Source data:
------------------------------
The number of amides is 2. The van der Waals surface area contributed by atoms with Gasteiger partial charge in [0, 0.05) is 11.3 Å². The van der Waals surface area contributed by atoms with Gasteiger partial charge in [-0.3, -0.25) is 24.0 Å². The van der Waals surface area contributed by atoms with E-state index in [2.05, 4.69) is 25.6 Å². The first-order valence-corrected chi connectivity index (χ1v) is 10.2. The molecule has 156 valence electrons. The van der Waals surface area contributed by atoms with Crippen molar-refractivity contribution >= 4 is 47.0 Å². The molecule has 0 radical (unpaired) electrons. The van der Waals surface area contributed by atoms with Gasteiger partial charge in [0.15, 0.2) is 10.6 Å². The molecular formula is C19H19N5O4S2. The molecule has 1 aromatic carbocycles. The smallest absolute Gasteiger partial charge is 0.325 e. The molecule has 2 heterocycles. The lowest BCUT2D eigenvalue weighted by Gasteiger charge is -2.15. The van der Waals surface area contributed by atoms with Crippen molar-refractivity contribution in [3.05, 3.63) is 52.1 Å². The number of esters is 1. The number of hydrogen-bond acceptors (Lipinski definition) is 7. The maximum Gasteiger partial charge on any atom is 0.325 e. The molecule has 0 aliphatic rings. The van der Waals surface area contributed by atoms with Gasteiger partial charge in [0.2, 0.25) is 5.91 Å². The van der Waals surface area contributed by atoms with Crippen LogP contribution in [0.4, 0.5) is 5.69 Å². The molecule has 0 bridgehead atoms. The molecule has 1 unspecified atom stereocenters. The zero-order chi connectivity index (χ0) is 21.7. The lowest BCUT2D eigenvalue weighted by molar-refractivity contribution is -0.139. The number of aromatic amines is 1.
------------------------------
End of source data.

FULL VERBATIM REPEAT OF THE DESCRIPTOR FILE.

The number of amides is 2. The van der Waals surface area contributed by atoms with Gasteiger partial charge in [0, 0.05) is 11.3 Å². The van der Waals surface area contributed by atoms with Gasteiger partial charge in [-0.3, -0.25) is 24.0 Å². The van der Waals surface area contributed by atoms with E-state index in [2.05, 4.69) is 25.6 Å². The first-order valence-corrected chi connectivity index (χ1v) is 10.2. The molecule has 156 valence electrons. The van der Waals surface area contributed by atoms with Crippen molar-refractivity contribution >= 4 is 47.0 Å². The molecule has 0 radical (unpaired) electrons. The van der Waals surface area contributed by atoms with Gasteiger partial charge in [0.15, 0.2) is 10.6 Å². The molecular formula is C19H19N5O4S2. The molecule has 1 aromatic carbocycles. The smallest absolute Gasteiger partial charge is 0.325 e. The molecule has 2 heterocycles. The lowest BCUT2D eigenvalue weighted by Gasteiger charge is -2.15. The van der Waals surface area contributed by atoms with Crippen molar-refractivity contribution in [3.05, 3.63) is 52.1 Å². The number of esters is 1. The number of hydrogen-bond acceptors (Lipinski definition) is 7. The maximum Gasteiger partial charge on any atom is 0.325 e. The molecule has 0 aliphatic rings. The van der Waals surface area contributed by atoms with Gasteiger partial charge in [0.2, 0.25) is 5.91 Å². The van der Waals surface area contributed by atoms with Crippen LogP contribution in [0.4, 0.5) is 5.69 Å². The molecule has 0 bridgehead atoms. The molecule has 1 unspecified atom stereocenters. The zero-order chi connectivity index (χ0) is 21.7. The lowest BCUT2D eigenvalue weighted by molar-refractivity contribution is -0.139. The number of aromatic amines is 1.